An insurance expert has shared top tips to help freelance hair professionals avoid common pitfalls when claiming on their insurance policy.
It comes ahead of the busy Christmas period, as more appointments can lead to an increased risk of issues occurring.
Dan Dawson, Underwriting Manager at Ripe Hair & Beauty Insurance, said: “There are thousands of freelance hairdressers in the UK taking advantage of the flexibility that self-employment provides. But whether you’re just starting your first side-hustle or a long-established pro, the job does come with risk. The range of accidental potential issues facing freelancers is vast, such as bodily injury to clients, equipment theft and property damage.
“In most circumstances, making a claim against your insurance for any of these issues is very straightforward. However, freelance hair stylists can (and do) make mistakes that can seriously reduce the likelihood of a claim being paid, undoing the good work of setting up insurance in the first place. Claims can reach huge sums which without a valid insurance policy to protect them, owners may be jeopardising the whole future of their business.
“Below are some common but lesser-known pitfalls when it comes to making a claim, to help avoid confusion or disappointment.”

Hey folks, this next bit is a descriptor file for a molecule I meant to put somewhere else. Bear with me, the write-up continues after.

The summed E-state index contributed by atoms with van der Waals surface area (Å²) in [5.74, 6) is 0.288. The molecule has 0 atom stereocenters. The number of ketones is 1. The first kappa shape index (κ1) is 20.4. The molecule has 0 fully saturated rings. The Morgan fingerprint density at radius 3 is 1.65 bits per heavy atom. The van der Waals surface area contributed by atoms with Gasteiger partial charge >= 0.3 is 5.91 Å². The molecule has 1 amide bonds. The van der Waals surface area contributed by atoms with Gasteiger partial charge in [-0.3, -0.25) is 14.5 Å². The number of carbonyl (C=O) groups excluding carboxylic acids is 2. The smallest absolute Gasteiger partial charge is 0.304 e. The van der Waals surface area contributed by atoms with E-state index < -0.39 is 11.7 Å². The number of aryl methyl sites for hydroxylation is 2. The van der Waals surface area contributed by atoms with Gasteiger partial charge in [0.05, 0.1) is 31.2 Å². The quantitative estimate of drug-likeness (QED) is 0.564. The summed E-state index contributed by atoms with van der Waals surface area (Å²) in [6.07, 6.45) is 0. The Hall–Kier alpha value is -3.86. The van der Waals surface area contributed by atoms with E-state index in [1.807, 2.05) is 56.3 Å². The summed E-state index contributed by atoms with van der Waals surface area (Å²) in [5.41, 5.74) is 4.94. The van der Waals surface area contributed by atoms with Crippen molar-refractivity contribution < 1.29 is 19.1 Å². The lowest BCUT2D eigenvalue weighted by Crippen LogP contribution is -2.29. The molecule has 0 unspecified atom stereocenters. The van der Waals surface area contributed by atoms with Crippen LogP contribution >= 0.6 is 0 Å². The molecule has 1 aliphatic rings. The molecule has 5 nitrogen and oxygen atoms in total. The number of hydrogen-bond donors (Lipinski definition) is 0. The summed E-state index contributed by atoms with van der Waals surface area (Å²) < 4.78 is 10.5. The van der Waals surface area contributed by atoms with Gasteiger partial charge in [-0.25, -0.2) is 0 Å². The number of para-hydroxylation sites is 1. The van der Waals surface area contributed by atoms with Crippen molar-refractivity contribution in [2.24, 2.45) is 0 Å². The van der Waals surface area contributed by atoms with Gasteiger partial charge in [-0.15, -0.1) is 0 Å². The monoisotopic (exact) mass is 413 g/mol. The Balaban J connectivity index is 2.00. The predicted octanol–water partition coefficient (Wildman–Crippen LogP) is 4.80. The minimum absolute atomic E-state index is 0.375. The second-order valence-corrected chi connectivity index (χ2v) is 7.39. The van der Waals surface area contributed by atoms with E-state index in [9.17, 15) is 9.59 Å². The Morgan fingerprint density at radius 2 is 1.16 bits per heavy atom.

- You didn’t report the issue quickly enough
“Between scheduling appointments, managing your social media and perhaps even doing another job, we know that life as a freelancer is hectic. For that reason, when something does go wrong, it may be tempting to put the problem to the back of your mind and deal with the insurance claim at a later date.
“However, most insurers will require you to let them know what has happened as soon as reasonably possible (usually within a few days) and, where relevant, report incidents to the police within a specified timescale. Not doing so could jeopardise the success of your claim.
- You didn’t do a patch test
“Cover for accidental bodily injury will typically be included in your policy. However, in order to be valid, most insurers will require you to have performed a sensitivity patch test on the client. This will need to be the exact substance applied during the service or treatment, at least 24 hours before performing it for the first time. It may be tempting to let clients skip their patch test in the interest of time or convenience, but it’s vital to stress the consequences of an adverse reaction.
- You loaned equipment to a friend or colleague
“We know that hair professionals offer a supportive network, so it may be second nature to let a friend or colleague borrow your equipment if theirs is out of action. However, you should double check your insurance documents in this instance. Many policies won’t cover equipment that’s stolen or damaged while on loan to another person unless you are also in attendance. Even if you have hired said equipment to somebody at a cost, it’s unlikely you’ll be fully protected should there be an issue.”